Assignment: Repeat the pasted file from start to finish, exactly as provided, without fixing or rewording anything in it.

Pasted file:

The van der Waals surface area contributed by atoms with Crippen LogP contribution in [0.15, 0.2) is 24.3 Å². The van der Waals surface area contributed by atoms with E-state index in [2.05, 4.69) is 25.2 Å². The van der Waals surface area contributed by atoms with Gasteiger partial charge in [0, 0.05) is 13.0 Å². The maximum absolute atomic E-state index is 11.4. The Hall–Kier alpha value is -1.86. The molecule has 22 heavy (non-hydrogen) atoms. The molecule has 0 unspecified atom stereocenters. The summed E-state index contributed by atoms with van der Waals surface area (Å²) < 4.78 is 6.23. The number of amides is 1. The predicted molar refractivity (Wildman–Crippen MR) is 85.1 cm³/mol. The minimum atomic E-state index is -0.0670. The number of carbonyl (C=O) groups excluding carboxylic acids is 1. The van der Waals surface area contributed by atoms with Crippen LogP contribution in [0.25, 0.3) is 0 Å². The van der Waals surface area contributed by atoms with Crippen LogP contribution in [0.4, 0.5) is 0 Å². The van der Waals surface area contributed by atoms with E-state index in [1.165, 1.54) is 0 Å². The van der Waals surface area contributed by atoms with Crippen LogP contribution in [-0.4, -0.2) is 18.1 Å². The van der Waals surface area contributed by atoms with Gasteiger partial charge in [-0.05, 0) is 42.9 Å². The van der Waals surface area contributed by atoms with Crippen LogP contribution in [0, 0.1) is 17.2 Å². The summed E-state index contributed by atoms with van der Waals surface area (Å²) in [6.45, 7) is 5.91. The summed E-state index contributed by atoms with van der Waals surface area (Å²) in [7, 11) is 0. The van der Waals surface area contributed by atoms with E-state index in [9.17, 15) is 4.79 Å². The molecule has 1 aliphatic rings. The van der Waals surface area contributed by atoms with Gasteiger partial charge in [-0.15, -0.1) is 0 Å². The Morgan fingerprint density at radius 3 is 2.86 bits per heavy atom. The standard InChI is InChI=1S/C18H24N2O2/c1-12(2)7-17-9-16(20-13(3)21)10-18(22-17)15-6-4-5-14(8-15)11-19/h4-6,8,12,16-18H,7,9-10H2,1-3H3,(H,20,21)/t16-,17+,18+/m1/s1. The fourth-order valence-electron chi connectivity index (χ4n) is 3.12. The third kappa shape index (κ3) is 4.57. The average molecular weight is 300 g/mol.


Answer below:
The van der Waals surface area contributed by atoms with Crippen LogP contribution in [0.15, 0.2) is 24.3 Å². The van der Waals surface area contributed by atoms with E-state index in [2.05, 4.69) is 25.2 Å². The van der Waals surface area contributed by atoms with Gasteiger partial charge in [0, 0.05) is 13.0 Å². The maximum absolute atomic E-state index is 11.4. The Hall–Kier alpha value is -1.86. The molecule has 22 heavy (non-hydrogen) atoms. The molecule has 0 unspecified atom stereocenters. The summed E-state index contributed by atoms with van der Waals surface area (Å²) < 4.78 is 6.23. The number of amides is 1. The predicted molar refractivity (Wildman–Crippen MR) is 85.1 cm³/mol. The minimum atomic E-state index is -0.0670. The number of carbonyl (C=O) groups excluding carboxylic acids is 1. The van der Waals surface area contributed by atoms with Crippen LogP contribution in [0.25, 0.3) is 0 Å². The van der Waals surface area contributed by atoms with Crippen LogP contribution in [0.4, 0.5) is 0 Å². The van der Waals surface area contributed by atoms with E-state index in [1.165, 1.54) is 0 Å². The van der Waals surface area contributed by atoms with Crippen LogP contribution in [-0.4, -0.2) is 18.1 Å². The van der Waals surface area contributed by atoms with Gasteiger partial charge in [-0.05, 0) is 42.9 Å². The van der Waals surface area contributed by atoms with Crippen LogP contribution in [0, 0.1) is 17.2 Å². The summed E-state index contributed by atoms with van der Waals surface area (Å²) in [6.45, 7) is 5.91. The summed E-state index contributed by atoms with van der Waals surface area (Å²) in [7, 11) is 0. The van der Waals surface area contributed by atoms with E-state index in [9.17, 15) is 4.79 Å². The molecule has 1 aliphatic rings. The van der Waals surface area contributed by atoms with Gasteiger partial charge in [-0.15, -0.1) is 0 Å². The Morgan fingerprint density at radius 3 is 2.86 bits per heavy atom. The standard InChI is InChI=1S/C18H24N2O2/c1-12(2)7-17-9-16(20-13(3)21)10-18(22-17)15-6-4-5-14(8-15)11-19/h4-6,8,12,16-18H,7,9-10H2,1-3H3,(H,20,21)/t16-,17+,18+/m1/s1. The fourth-order valence-electron chi connectivity index (χ4n) is 3.12. The third kappa shape index (κ3) is 4.57. The average molecular weight is 300 g/mol.